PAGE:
NEWS – Stop The Bleed is a FREE course developed by the American College of Surgeons and is available to the public as a means of providing lifesaving bleeding control skills to more people in more places in our country. Where might you encounter a severe bleeding emergency? Can you name a place where it is impossible?
This is a tourniquet. This is what happens if you don’t have one… I wouldn’t do that to you, here anyway, but imagine the consequences.
Tourniquets have been back ‘in’ as an appropriate and recommended emergency bleeding control measure for some years now. When I did my EMT training before rubber gloves, LED emergency vehicle lights and digital communications systems, the tourniquet was almost strictly verboten. Its use was thought to guarantee an amputation so should only be used in the most extreme cases.
Fast forward to today and tourniquets are in emergency kits (or should be) and the training is free. Tourniquet use is now a highly recommended bleeding control technique for life-threatening bleeding of an extremity, if a victim is within two hours of emergency care, or if they are truly in the middle of nowhere and encounter uncontrolled bleeding.
I just completed the Stop The Bleed course developed by the American College of Surgeons. The course is offered by our local Community Safety and Response Educators organization and some local hospitals. You can check for a course in your area here at the Stop The Bleed website.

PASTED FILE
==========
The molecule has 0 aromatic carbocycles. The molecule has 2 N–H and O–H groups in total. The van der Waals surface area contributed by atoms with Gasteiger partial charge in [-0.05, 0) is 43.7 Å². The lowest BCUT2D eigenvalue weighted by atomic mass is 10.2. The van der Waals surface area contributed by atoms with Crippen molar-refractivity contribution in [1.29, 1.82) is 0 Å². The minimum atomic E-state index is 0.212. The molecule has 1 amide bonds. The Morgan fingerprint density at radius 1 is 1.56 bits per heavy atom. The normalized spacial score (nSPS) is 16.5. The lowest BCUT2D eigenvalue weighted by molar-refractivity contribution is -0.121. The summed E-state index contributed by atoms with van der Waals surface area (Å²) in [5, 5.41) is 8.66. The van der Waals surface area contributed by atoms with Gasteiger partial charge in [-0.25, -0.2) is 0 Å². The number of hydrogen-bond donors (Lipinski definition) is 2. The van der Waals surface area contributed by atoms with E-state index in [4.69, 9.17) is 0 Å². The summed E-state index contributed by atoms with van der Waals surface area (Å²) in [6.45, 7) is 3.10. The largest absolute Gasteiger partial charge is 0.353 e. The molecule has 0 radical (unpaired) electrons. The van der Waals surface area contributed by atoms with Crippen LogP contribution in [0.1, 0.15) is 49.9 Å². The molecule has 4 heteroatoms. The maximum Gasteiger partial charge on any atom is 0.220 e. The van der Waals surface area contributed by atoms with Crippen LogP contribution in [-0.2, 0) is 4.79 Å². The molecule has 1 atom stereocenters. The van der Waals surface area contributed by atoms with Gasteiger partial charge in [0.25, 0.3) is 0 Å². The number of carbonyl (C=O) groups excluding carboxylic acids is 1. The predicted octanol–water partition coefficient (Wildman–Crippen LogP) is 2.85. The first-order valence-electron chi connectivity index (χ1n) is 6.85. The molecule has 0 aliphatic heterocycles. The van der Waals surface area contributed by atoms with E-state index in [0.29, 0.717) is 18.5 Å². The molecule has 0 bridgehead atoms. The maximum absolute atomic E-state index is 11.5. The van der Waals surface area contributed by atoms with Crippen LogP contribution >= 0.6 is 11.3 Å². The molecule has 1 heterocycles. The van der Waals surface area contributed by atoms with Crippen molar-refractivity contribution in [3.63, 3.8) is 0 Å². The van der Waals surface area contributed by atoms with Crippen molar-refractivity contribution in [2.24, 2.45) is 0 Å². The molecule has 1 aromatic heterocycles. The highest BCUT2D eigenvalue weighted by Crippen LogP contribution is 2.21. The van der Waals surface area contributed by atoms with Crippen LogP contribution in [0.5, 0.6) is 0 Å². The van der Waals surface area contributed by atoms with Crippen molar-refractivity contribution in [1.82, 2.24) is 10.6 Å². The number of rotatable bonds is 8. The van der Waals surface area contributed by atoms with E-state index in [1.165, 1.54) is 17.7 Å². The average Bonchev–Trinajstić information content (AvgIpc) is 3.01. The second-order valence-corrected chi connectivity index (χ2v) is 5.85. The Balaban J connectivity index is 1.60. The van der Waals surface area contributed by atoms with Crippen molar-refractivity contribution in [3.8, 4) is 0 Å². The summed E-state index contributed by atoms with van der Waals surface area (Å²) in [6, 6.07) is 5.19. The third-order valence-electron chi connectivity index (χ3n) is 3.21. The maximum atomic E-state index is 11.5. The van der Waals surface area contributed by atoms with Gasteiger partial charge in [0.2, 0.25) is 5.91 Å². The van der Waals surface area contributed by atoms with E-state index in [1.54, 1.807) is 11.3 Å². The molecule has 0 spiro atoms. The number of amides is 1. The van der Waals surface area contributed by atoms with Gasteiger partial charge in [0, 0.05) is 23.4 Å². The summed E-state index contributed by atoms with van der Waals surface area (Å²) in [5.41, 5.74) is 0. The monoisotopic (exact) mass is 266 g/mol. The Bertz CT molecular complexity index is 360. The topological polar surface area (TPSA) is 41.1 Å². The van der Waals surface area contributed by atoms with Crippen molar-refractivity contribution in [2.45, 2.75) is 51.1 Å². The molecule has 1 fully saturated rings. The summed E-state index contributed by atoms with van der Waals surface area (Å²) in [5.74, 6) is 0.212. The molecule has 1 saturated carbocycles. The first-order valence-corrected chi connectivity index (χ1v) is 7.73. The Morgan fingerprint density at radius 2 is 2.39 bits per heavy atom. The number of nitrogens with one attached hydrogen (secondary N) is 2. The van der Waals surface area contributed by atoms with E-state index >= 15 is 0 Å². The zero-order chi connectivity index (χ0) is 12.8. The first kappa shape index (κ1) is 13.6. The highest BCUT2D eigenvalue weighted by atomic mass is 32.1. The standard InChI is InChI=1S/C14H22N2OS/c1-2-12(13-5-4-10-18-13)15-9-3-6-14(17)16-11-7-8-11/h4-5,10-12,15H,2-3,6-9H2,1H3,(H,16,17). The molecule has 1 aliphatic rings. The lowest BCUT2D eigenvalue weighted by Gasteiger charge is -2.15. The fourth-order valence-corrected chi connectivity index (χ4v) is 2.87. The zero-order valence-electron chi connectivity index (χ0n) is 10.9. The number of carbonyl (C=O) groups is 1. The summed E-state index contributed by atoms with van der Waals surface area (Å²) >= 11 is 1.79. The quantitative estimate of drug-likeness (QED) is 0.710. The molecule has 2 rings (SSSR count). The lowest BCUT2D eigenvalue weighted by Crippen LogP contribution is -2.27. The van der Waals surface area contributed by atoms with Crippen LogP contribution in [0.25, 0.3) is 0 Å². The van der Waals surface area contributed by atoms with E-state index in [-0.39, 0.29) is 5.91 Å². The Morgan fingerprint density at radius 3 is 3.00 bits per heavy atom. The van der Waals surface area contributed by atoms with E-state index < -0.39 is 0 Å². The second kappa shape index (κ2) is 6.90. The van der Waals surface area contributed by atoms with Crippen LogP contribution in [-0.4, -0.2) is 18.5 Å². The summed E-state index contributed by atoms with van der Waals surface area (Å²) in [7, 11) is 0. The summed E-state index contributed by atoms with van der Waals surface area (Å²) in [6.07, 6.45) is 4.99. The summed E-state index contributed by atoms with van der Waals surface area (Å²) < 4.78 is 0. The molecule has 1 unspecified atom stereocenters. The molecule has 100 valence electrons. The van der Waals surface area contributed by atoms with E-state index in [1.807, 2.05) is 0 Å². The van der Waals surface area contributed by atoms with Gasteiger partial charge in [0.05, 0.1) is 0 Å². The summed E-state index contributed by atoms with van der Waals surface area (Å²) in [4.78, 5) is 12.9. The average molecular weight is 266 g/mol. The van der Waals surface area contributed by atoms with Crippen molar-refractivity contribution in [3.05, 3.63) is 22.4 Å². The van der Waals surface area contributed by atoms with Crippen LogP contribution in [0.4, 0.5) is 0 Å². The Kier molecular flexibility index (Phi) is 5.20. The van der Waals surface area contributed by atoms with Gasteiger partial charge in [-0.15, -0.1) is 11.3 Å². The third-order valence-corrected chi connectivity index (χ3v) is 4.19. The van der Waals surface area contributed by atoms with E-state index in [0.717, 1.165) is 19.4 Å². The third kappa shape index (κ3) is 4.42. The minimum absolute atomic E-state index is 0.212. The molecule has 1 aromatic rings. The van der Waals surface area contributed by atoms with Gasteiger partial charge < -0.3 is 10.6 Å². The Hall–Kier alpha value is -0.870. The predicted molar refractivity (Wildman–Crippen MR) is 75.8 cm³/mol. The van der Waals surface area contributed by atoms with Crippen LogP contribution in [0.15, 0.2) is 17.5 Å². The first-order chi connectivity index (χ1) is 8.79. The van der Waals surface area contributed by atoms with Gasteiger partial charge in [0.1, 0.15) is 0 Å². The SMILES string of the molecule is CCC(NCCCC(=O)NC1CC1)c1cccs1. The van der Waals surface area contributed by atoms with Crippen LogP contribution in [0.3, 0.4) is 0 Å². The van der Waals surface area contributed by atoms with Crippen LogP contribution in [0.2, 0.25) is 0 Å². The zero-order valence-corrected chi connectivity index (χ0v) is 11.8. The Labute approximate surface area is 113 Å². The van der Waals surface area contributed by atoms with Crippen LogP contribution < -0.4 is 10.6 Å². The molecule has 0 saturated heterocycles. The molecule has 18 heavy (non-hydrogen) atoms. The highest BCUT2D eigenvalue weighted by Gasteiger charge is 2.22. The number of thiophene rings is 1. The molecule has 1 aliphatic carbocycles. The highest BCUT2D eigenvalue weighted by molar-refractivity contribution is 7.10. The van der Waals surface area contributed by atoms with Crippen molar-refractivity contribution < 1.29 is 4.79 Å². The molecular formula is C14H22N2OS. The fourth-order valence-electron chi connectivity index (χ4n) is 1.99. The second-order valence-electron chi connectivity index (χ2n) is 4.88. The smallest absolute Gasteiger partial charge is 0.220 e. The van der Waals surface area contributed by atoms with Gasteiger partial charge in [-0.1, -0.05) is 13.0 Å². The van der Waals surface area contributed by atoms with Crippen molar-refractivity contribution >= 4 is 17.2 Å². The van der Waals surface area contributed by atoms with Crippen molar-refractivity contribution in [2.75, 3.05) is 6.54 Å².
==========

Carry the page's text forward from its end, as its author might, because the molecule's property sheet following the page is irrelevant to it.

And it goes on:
If you don’t see a course in your area, it may still be offered. Check with local EMS/Fire services and local hospitals to see if they offer ‘Stop The Bleed’. Not every course is shown at the Stop The Bleed site.
You can take the course online here, but you’ll need to complete a live course for the certificate, and, hands-on training is critical when learning lifesaving techniques. Live training is a must to be able to get the simple techniques right and to have questions answered by qualified professionals. It’s one thing to watch a trainer apply the tourniquet and twist the windlass twice on a video. It’s quite another to handle the device, unwrap it from its velcro entanglements, apply it properly to a dummy leg and discover how difficult that third turn of the windlass is. Not to mention wound packing. Where else can you practice that?
Plan to spend $30 to $40 for a quality tourniquet from places like North American Rescue or MyMedic, or dozens of reputable local or online emergency equipment suppliers.
Please do not fall for tourniquets that look like the recommended CAT (combat application tourniquet) style at online sellers who offer multi-packs of four for $20. Those are potentially dangerous knockoffs and will fail you at the worst possible moment. A reliable CAT tourniquet will cost about $30.
Here’s to hoping you get the Stop The Bleed training and that you’ll never need it. It’ll be reassuring preparation to have if you are faced with a bleeding emergency, and could enable you to save the life of a friend, family member or become an angel to a stranger.
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